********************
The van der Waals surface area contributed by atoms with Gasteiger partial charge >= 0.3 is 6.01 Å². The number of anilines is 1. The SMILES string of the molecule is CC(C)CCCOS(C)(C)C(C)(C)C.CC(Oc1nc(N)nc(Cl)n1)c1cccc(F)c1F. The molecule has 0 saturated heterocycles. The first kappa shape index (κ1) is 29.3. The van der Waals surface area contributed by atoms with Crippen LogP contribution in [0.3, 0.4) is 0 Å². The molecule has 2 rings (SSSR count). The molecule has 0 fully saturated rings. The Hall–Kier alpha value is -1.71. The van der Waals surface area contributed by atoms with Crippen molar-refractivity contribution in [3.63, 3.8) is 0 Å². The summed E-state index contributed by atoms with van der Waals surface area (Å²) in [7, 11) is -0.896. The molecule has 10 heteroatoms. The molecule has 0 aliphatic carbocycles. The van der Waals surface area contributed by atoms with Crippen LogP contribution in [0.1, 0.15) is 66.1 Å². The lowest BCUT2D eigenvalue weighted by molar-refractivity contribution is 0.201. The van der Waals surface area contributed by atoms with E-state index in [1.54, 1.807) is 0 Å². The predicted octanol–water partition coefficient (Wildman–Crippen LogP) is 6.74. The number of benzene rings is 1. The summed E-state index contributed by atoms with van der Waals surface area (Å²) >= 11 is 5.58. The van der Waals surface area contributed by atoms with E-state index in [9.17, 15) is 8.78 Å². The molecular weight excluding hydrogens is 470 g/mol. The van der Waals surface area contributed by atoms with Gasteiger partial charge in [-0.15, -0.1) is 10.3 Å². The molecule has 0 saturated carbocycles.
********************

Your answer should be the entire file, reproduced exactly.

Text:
The van der Waals surface area contributed by atoms with Gasteiger partial charge >= 0.3 is 6.01 Å². The number of anilines is 1. The SMILES string of the molecule is CC(C)CCCOS(C)(C)C(C)(C)C.CC(Oc1nc(N)nc(Cl)n1)c1cccc(F)c1F. The molecule has 0 saturated heterocycles. The first kappa shape index (κ1) is 29.3. The van der Waals surface area contributed by atoms with Crippen LogP contribution in [0.3, 0.4) is 0 Å². The molecule has 2 rings (SSSR count). The molecule has 0 fully saturated rings. The Hall–Kier alpha value is -1.71. The van der Waals surface area contributed by atoms with Crippen molar-refractivity contribution in [3.63, 3.8) is 0 Å². The summed E-state index contributed by atoms with van der Waals surface area (Å²) in [7, 11) is -0.896. The molecule has 10 heteroatoms. The molecule has 0 aliphatic carbocycles. The van der Waals surface area contributed by atoms with Crippen LogP contribution in [0.1, 0.15) is 66.1 Å². The lowest BCUT2D eigenvalue weighted by molar-refractivity contribution is 0.201. The van der Waals surface area contributed by atoms with E-state index in [1.54, 1.807) is 0 Å². The predicted octanol–water partition coefficient (Wildman–Crippen LogP) is 6.74. The number of benzene rings is 1. The summed E-state index contributed by atoms with van der Waals surface area (Å²) >= 11 is 5.58. The van der Waals surface area contributed by atoms with E-state index in [9.17, 15) is 8.78 Å². The molecular weight excluding hydrogens is 470 g/mol. The van der Waals surface area contributed by atoms with Gasteiger partial charge in [-0.15, -0.1) is 10.3 Å². The molecule has 0 saturated carbocycles.